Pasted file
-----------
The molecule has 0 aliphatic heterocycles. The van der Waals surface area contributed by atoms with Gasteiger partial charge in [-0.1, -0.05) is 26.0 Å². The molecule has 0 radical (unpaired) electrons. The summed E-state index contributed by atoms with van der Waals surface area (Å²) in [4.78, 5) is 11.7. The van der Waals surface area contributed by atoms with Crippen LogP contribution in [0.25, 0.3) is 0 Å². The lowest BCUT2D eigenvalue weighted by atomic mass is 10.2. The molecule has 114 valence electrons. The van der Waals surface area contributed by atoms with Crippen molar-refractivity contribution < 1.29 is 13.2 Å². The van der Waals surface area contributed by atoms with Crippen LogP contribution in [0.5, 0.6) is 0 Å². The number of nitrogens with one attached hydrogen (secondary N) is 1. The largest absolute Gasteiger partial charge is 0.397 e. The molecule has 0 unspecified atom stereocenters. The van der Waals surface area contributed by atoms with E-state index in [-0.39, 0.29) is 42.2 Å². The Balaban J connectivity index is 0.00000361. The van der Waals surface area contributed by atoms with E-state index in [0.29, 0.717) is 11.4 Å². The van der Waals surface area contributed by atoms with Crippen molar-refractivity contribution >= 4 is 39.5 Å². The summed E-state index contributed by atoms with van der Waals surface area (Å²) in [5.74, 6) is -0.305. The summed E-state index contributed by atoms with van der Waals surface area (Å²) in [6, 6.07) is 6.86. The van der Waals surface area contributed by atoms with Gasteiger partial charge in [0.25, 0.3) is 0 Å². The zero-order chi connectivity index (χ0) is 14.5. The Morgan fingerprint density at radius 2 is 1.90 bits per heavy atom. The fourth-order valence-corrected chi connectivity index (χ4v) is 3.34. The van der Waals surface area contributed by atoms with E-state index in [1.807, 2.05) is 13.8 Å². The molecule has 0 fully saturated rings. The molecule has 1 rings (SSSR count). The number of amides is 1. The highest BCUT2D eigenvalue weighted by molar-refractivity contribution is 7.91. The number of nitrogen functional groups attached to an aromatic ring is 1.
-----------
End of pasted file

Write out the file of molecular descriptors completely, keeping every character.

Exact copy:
The molecule has 0 aliphatic heterocycles. The van der Waals surface area contributed by atoms with Gasteiger partial charge in [-0.1, -0.05) is 26.0 Å². The molecule has 0 radical (unpaired) electrons. The summed E-state index contributed by atoms with van der Waals surface area (Å²) in [4.78, 5) is 11.7. The van der Waals surface area contributed by atoms with Crippen LogP contribution in [0.25, 0.3) is 0 Å². The lowest BCUT2D eigenvalue weighted by atomic mass is 10.2. The molecule has 114 valence electrons. The van der Waals surface area contributed by atoms with Crippen molar-refractivity contribution < 1.29 is 13.2 Å². The van der Waals surface area contributed by atoms with Crippen LogP contribution in [0.5, 0.6) is 0 Å². The number of nitrogens with one attached hydrogen (secondary N) is 1. The largest absolute Gasteiger partial charge is 0.397 e. The molecule has 0 unspecified atom stereocenters. The van der Waals surface area contributed by atoms with E-state index in [-0.39, 0.29) is 42.2 Å². The Balaban J connectivity index is 0.00000361. The van der Waals surface area contributed by atoms with E-state index in [0.29, 0.717) is 11.4 Å². The van der Waals surface area contributed by atoms with Crippen molar-refractivity contribution >= 4 is 39.5 Å². The summed E-state index contributed by atoms with van der Waals surface area (Å²) in [5.74, 6) is -0.305. The summed E-state index contributed by atoms with van der Waals surface area (Å²) in [6, 6.07) is 6.86. The van der Waals surface area contributed by atoms with Gasteiger partial charge in [0.25, 0.3) is 0 Å². The zero-order chi connectivity index (χ0) is 14.5. The Morgan fingerprint density at radius 2 is 1.90 bits per heavy atom. The fourth-order valence-corrected chi connectivity index (χ4v) is 3.34. The van der Waals surface area contributed by atoms with E-state index in [1.807, 2.05) is 13.8 Å². The molecule has 0 fully saturated rings. The molecule has 1 rings (SSSR count). The number of amides is 1. The highest BCUT2D eigenvalue weighted by molar-refractivity contribution is 7.91. The number of nitrogen functional groups attached to an aromatic ring is 1.